Concord Soldiers’ Monument (Middlesex County)

ConcordLocation: Monument Square, Main and Lexington Streets, Concord
Coordinates: 42°27’39.7″N 71°20’57.5″W
Date dedicated: April 19, 1867
Architect/sculptor/manufacturer: Hammatt Billings, architect
Number of names: 48 men who died in service

The Boston architectural firm of H. & J. E. Billings designed the monument. Hammatt Billings was a prolific sculptor, illustrator and architect whose works are ubiquitous and yet he never achieved the level of notoriety he arguably deserves. His best-known work is the colossal “Monument to the Forefathers” in Plymouth. He had a hand in several Massachusetts Civil War monuments including the one in Braintree.

The primary inscription reads, “Town of Concord Builds this Monument in Honor of the Brave Men Whose Names it Bears and Records with Grateful Pride that They Found Here a Birthplace, Home or Grave. 1866.” An inscription on the east face reads, “They died for their country in the war of the rebellion.” A bronze plaque displays the names of the 32 residents of Concord who died in the war. The monument is somewhat unusual in that the committee chose a liberal definition of resident, opting to include not only those who were born in Concord or resided there at the time of enlistment, but anyone who had at some time called Concord a home before the war. This broad definition resulted in several past residents being overlooked. In 1914 a committee recommended the addition of 16 names and the main bronze plaque was recast accordingly.[1]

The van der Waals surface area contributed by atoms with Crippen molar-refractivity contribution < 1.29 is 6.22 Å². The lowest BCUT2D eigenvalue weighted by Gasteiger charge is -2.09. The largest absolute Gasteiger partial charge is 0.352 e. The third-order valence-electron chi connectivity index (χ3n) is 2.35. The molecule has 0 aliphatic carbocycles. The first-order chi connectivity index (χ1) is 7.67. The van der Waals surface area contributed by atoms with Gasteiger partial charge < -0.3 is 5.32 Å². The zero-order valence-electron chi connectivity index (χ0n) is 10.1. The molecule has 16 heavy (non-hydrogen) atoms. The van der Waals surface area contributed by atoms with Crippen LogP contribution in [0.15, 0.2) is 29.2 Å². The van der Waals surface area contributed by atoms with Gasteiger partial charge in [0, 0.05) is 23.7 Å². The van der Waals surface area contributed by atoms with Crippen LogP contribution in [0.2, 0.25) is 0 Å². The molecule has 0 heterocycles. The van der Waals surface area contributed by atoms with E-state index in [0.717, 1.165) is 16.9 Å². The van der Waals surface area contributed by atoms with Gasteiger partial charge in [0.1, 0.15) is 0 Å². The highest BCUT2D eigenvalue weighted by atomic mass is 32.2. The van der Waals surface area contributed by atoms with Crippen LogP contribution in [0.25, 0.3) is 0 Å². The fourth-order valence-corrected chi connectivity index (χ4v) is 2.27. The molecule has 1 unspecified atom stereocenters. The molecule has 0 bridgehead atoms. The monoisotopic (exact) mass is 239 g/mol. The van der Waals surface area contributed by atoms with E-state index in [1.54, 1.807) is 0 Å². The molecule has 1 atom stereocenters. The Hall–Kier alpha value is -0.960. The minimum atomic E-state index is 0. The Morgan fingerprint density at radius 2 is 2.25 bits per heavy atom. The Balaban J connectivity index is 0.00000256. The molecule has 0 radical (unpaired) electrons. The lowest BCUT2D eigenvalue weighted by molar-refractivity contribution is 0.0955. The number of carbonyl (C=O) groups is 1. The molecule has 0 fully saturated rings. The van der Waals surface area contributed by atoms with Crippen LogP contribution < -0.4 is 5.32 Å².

As is always the case, a great number of these names might be highlighted. Two officers in particular stand out–one an Irish immigrant commanding a company in the Irish 9th Massachusetts, another a lieutenant of old Yankee ancestry, serving in a regiment largely made up of descendants of the Pilgrims.

Capt. James E. McCafferty, Jr. was the son of Irish immigrants. He spent his childhood years in South Boston, his teen years in Concord (on the outskirts of town–a farm on Virginia Road), and lived in Boston at the start of the war working as a gas company engineer. From his early youth, he was infatuated with the Massachusetts militia, carrying the guidon for South Boston militia company and spending hours in front of a mirror practicing the manual of arms. The regimental historian of the 9th Massachusetts wrote of a drill competition between then Lt. McCafferty and a seasoned Sergeant-Major who felt he was up to the task. The event became something of a legend for the unit, telling us something about the importance of pride in one’s officers and the role this played on the battlefield. McCafferty won handily, moving, the historian said, “like and automaton…the admiration of all beholders” and inspiring similar proficiency in the regiment.[2] One June 17, 1862, during the Battle of Gaines Mill, McCafferty’s company was ordered to hold a bridge against an entire brigade of South Carolinians. The Confederates eventually overwhelmed them and McCafferty died in the effort. As the Union army retreated from the field, his body was never recovered. McCafferty’s name was one of those added 57 years after the dedication of the monument.[3]